Capt. Thomas Hazapis, USN Leaves Bequest for Freedom
Duty, dedication, service - these words of honor, which have a claim on all of our hearts, apply fittingly to Tom Hazapis, a retired naval officer who passed away early this year at age 91. Tom's defense of freedom went beyond his military service. He also expressed his love of liberty by supporting Pacific Legal Foundation for over 27 years - and by making the selfless decision to include PLF in his will.
Tom served his country as he lived his life - quietly and proudly. Tom passed away on January 26, 2009, at the age of 91 in Kailua, Hawaii, where he resided, having never told us about his decision to leave a legacy of freedom through PLF. That's the kind of unassuming patriot he was.
As PLF prepares for new battles against the expanding threat of Big Government, we would have liked to thank Tom for helping us in our crucial mission of defending constitutional freedoms. We hope others who make plans to leave a legacy of freedom with PLF will share this important news with us.
Tom, a very conservative and unassuming man, updated his will twice. This is noteworthy. While the process of meeting with an attorney to update your will or living trust is not difficult, many never make their legacy the priority it deserves, even when life circumstances change. In fact, 70% of American adults don't have a will or living trust! It's no surprise that Tom, preceded in death by Carol, his wife of 63 years, took steps to control his legacy, given the dedication he showed throughout his life as an American patriot, a career decorated naval leader, devoted husband, and world traveler.
Tom was born in New York City in 1918. He attended Columbia University from 1936 to 1940 and obtained a degree in chemical engineering. Tom began his career in the Navy, reporting on board the submarine USS Drum as an Ensign at Pearl Harbor in March, 1943. During his time on ship, he made six war patrols, taking him from Pearl Harbor to Brisbane, where the Drum patrolled in the New Guinea area and later in the Philippines and Taiwan. Later, he served as commander of the destroyer Leonard Mason from February, 1959 to November, 1960. Tom was awarded the Bronze Star (V), Legion of Merit, American Area, Asiatic-Pacific (4 stars), WW2 Victory Medal, National Defense Service Medal (1 star) Philippine Liberation (1star) He retired from active duty as a Captain, in 1972 after 30 years of service.
While in the Navy, Tom and Carol lived in Key West, Maryland, Kentucky and Hawaii, before retiring in Kailua, Hawaii. They both had a zest for life and enjoyed their life together with a common interest in art, classical music, politics, and gardening. Carol had her herb and vegetable garden and Tom grew roses.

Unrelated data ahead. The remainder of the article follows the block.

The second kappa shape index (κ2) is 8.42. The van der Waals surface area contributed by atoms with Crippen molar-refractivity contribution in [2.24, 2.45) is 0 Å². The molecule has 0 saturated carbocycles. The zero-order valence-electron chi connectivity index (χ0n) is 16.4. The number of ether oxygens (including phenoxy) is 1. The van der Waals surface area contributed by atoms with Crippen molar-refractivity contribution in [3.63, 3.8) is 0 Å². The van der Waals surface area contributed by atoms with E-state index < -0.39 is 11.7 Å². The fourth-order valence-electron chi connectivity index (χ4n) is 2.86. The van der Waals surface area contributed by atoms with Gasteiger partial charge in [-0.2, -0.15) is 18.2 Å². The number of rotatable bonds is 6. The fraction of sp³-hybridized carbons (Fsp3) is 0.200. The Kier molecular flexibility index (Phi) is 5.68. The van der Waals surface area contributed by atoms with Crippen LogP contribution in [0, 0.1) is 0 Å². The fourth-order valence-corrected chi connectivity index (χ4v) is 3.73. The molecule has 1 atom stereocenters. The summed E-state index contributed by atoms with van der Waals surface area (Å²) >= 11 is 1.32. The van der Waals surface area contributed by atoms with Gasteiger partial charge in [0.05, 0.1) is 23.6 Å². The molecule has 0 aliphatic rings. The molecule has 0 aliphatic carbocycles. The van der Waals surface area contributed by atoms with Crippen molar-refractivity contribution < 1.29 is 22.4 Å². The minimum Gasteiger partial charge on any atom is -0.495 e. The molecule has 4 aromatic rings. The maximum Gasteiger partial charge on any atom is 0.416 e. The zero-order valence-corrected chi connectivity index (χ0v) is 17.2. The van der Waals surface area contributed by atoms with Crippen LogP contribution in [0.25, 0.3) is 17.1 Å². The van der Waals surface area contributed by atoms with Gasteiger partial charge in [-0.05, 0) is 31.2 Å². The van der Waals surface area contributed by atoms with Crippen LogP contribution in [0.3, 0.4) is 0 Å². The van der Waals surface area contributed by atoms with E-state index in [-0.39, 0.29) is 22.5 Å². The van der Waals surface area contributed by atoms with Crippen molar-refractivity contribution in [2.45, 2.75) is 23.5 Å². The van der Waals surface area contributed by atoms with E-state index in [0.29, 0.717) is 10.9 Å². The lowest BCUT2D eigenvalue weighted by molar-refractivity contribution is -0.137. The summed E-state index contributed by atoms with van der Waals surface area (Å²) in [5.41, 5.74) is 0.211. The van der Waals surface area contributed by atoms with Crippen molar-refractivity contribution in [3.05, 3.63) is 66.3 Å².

Although Tom took particular pride in his model railroad collection, his interests were myriad. They extended to all applications of math, science and computer technology. He collected stamps and coins, magazines and books, model cars, records, CD's, and photographic equipment. Tom was always looking for the perfect tool for various tasks routine to daily living as well as those necessary in the completion of home improvement projects. His library included books on all of these subjects and more. Up until a few weeks before he died, Tom never let a day pass without completing the daily crossword puzzle.
More than anything Tom believed in personal responsibility and independence. He would say, "You are responsible for yourself; you take care of yourself; and if you make a mess, you clean it up yourself." To the best of his ability Tom fought to do just that until the end of his life.
The following quote was one of Tom's favorites, attached to his desk:
"I have little interest in streamlining government or in making it more efficient, for I mean to reduce its size. I do not undertake to promote welfare, for I propose to extend freedom. My aim is not to pass laws, but to repeal them. It is not to inaugurate new programs, but to cancel old ones that do violence to the Constitution, or that have failed in their purpose, or that impose on the people an unwarranted financial burden. I will not attempt to discover whether legislation is 'needed' before I have first determined whether it is constitutionally possible. "And if I should later be attacked for neglecting my constituents' interests, I shall reply that I was informed their main interest is liberty and that in that cause, I am doing the very best that I can."
During their lives, Tom and Carol advanced the cause of liberty. They still are doing so thanks to their legacy gift to PLF. You also may want to consider including a bequest in your will, to help perpetuate PLF's mission for many years to come. You may print this page for sample language to share with your attorney, or contact Jim Katzinski, Director of Planned Giving, at (425) 576-0484 or firstname.lastname@example.org to discuss how you can make PLF part of your legacy through a planned gift.
Example bequest language - Please feel free to change the numbers or percentages as you desire.
1. Bequest of cash
"I bequeath the sum of $10,000 to Pacific Legal Foundation of Sacramento, CA."
2. Bequest of a percent of the estate
"I devise and bequeath 20% of the remainder and residue of property owned at my death, whether real or personal, and wherever located to Pacific Legal Foundation, Sacramento, CA."
3. Contingent Bequest
"If my brother John Doe survives me, I devise and bequeath 20% of the remainder and residue of property owned at my death, whether real or personal, and wherever located to John Doe. If John Doe does not survive me, then I devise and bequeath 20% of my residuary estate, whether real or personal property and wherever located to Pacific Legal Foundation, Sacramento, CA."
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